“I have lived with HIV for more than six years and accepted my status with all the responsibilities that come with it, but the news of my TB results overwhelmed me. I was given treatment for TB but my in-laws wanted me to use traditional medicine. They said my unborn needed the medicine so that he will grow healthy and strong,” she said.
Zulu was confused by all the information. “At the antenatal clinic I was told to never use traditional medicine because it was not good, but my in-laws told me it’s their culture to take traditional medicine while pregnant.”
She was reluctant to start the TB medication but after attending a few sessions at the clinic where her midwife explained to her the importance of adhering to treatment, Zulu started taking the medication. She was monitored at the clinic regularly.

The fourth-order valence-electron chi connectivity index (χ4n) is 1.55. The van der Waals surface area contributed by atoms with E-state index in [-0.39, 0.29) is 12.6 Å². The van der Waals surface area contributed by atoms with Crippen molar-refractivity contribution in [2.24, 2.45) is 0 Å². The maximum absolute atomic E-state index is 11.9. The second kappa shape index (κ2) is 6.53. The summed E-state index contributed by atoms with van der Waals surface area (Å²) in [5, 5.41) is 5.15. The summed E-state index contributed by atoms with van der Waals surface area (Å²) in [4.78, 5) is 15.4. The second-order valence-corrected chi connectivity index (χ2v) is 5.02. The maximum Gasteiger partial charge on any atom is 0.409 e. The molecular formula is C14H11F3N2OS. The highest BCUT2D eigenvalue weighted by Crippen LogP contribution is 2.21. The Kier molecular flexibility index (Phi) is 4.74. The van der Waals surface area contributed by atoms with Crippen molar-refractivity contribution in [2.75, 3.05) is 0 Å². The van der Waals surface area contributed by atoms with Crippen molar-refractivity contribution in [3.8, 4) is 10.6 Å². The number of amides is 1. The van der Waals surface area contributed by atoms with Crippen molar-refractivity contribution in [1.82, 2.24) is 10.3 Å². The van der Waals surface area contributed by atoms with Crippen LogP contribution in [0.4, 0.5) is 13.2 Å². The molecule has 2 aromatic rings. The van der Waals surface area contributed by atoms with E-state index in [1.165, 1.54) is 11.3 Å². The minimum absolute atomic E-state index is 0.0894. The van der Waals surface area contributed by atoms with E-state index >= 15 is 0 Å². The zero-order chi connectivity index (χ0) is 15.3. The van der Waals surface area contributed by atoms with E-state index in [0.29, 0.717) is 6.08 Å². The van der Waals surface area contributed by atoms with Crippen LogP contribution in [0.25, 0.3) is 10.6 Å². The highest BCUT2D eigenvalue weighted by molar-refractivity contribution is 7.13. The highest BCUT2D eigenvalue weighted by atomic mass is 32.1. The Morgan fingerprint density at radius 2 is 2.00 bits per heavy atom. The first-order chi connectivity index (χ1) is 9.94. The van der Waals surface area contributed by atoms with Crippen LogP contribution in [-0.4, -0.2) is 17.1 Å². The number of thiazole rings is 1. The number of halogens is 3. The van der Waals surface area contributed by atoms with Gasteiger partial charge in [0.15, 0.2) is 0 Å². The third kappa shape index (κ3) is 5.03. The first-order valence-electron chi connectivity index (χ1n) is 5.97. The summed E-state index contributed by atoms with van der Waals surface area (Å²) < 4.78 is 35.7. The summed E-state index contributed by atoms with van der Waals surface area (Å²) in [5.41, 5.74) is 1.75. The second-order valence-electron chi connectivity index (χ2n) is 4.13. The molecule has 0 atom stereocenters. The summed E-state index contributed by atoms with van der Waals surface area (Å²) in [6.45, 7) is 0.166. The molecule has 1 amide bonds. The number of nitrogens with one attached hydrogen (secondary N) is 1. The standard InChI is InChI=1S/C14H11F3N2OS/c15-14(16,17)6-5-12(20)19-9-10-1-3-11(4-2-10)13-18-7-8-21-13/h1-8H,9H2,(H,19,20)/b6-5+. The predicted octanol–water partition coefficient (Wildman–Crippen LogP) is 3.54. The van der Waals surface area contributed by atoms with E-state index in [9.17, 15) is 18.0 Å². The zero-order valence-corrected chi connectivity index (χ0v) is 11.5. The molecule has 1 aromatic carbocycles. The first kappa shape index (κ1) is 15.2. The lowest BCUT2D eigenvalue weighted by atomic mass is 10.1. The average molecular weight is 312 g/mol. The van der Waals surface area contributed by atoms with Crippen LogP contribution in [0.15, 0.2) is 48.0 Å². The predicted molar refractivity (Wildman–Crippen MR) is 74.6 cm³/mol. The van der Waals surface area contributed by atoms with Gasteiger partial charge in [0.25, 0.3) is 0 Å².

According to Hlezephi Skhosana, a nurse and TB specialist, untreated TB represents a greater hazard to a pregnant woman and her fetus than its treatment.
Skhosana said HIV-positive pregnant women with TB are encouraged to adhere to treatment because TB can be successfully treated in pregnancy. She also advises women to disclose their status to their midwife so after delivery the newborn baby can be given the appropriate treatment.
After giving birth Zulu’s newborn was put on treatment and after six months her baby, Gift, tested negative to TB.